Described as "the worst humanitarian disaster in the world" by the UN Refugee Agency, the famine in Somalia is estimated to affect nearly half the Somali population - 3.7 million people. Tens of thousands have died; the majority were children. They arrive at UNHCR camps exhausted, dehydrated and malnourished. Up to 50% of children suffer from severe malnutrition. They urgently need medicine, high-protein and high-energy food, clean water, shelter and other basic services.
What is the issue, problem, or challenge?
The United Nations has declared that famine exists in five regions of southern Somalia. Across the country, nearly half of the Somali population (3.7 million people) are now in crisis with 12 million in need of aid across the Horn of Africa Thousands arrive each day seeking aid & safety at UNHCR camps after walking up to 30 days - a devastating journey for children. Up to 50% of new arrivals are seriously malnourished. Utterly exhausted, some are dying within 24 hours despite emergency care.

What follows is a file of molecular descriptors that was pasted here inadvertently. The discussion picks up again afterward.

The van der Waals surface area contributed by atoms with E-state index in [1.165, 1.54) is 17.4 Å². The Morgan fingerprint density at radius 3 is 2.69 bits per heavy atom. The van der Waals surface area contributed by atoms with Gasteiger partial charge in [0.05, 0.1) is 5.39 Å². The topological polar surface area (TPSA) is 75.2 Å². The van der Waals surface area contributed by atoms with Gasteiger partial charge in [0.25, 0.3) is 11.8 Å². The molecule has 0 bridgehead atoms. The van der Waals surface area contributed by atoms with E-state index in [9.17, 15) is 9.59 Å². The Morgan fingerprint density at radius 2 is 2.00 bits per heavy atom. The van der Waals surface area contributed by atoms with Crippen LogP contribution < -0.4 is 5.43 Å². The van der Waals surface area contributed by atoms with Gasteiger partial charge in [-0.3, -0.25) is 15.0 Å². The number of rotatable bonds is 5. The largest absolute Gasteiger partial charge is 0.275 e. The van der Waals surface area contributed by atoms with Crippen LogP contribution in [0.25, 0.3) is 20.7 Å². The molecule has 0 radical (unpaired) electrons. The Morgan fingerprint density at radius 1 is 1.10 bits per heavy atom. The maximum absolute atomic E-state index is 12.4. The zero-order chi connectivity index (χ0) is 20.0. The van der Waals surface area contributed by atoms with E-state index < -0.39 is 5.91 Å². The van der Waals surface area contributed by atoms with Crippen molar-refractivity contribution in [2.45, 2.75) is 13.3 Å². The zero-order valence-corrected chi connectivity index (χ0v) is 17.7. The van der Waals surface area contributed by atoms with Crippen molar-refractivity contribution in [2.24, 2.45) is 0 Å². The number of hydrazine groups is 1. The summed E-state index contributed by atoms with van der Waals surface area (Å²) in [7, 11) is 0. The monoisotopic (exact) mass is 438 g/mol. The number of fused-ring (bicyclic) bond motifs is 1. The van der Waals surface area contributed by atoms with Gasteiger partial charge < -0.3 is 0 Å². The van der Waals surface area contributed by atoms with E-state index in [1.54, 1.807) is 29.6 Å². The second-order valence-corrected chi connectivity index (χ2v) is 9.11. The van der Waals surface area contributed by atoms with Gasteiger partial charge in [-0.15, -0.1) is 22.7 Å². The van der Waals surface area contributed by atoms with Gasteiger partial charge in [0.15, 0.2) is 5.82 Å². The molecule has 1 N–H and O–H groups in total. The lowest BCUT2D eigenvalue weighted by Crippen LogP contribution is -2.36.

How will this project solve this problem?
The number of arrivals at UNHCR camps are outpacing capacity. Systems for meeting the food and health needs are close to buckling. Additional funds will enable UNHCR scale up its assistance and deliver relief supplies such as plastic sheeting, kitchen utensils, blankets, jerry cans and high-energy biscuits to 180,000 people. UNHCR must also distribute 45,000 tents to Somali families settling in makeshift shelters. In all, we aim to reach 400,000 people in dire need by the end of August.
Potential Long Term Impact
The impact of this famine will be seen for years to come. If additional aid is not expedited immediately, the famine is expected to grow to engulf the entire country, along with parts of Kenya, Uganda, and Ethiopia. Currently UNHCR needs emergency funding to provide shelter, humanitarian aid, and protection through at least the end of the year. If our goal is met, we will be able to prevent the famine from spreading, potentially saving hundreds of thousands of lives, the majority children.
This project has been retired and is no longer accepting donations.